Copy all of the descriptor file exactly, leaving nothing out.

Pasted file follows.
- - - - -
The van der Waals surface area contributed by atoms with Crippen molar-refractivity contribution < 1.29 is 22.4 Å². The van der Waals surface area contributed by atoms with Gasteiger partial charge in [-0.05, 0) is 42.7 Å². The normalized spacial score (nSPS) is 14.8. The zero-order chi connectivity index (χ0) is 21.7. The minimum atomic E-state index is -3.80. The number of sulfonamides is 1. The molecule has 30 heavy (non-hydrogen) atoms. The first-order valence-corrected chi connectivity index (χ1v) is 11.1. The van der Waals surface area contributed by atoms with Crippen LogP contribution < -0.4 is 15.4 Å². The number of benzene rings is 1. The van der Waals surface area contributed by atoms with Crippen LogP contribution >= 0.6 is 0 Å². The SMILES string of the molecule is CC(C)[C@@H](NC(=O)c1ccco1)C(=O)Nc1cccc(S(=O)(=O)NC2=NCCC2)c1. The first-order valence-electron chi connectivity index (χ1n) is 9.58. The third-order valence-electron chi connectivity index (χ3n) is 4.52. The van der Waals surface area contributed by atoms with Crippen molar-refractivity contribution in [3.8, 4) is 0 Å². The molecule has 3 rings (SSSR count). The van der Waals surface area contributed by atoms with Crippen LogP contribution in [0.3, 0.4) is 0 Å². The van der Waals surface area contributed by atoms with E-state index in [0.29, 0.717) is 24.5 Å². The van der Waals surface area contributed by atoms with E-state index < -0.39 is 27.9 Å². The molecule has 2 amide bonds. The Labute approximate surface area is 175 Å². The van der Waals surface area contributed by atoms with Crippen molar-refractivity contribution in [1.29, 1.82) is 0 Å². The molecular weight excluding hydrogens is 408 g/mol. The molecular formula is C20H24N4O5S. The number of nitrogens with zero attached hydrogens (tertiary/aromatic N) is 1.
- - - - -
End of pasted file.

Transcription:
The van der Waals surface area contributed by atoms with Crippen molar-refractivity contribution < 1.29 is 22.4 Å². The van der Waals surface area contributed by atoms with Gasteiger partial charge in [-0.05, 0) is 42.7 Å². The normalized spacial score (nSPS) is 14.8. The zero-order chi connectivity index (χ0) is 21.7. The minimum atomic E-state index is -3.80. The number of sulfonamides is 1. The molecule has 30 heavy (non-hydrogen) atoms. The first-order valence-corrected chi connectivity index (χ1v) is 11.1. The van der Waals surface area contributed by atoms with Crippen LogP contribution < -0.4 is 15.4 Å². The number of benzene rings is 1. The van der Waals surface area contributed by atoms with Crippen LogP contribution >= 0.6 is 0 Å². The SMILES string of the molecule is CC(C)[C@@H](NC(=O)c1ccco1)C(=O)Nc1cccc(S(=O)(=O)NC2=NCCC2)c1. The first-order valence-electron chi connectivity index (χ1n) is 9.58. The third-order valence-electron chi connectivity index (χ3n) is 4.52. The van der Waals surface area contributed by atoms with Crippen molar-refractivity contribution in [3.8, 4) is 0 Å². The molecule has 3 rings (SSSR count). The van der Waals surface area contributed by atoms with Crippen LogP contribution in [0.3, 0.4) is 0 Å². The van der Waals surface area contributed by atoms with E-state index in [0.29, 0.717) is 24.5 Å². The van der Waals surface area contributed by atoms with E-state index < -0.39 is 27.9 Å². The molecule has 2 amide bonds. The Labute approximate surface area is 175 Å². The van der Waals surface area contributed by atoms with Crippen molar-refractivity contribution in [1.29, 1.82) is 0 Å². The molecular weight excluding hydrogens is 408 g/mol. The molecular formula is C20H24N4O5S. The number of nitrogens with zero attached hydrogens (tertiary/aromatic N) is 1.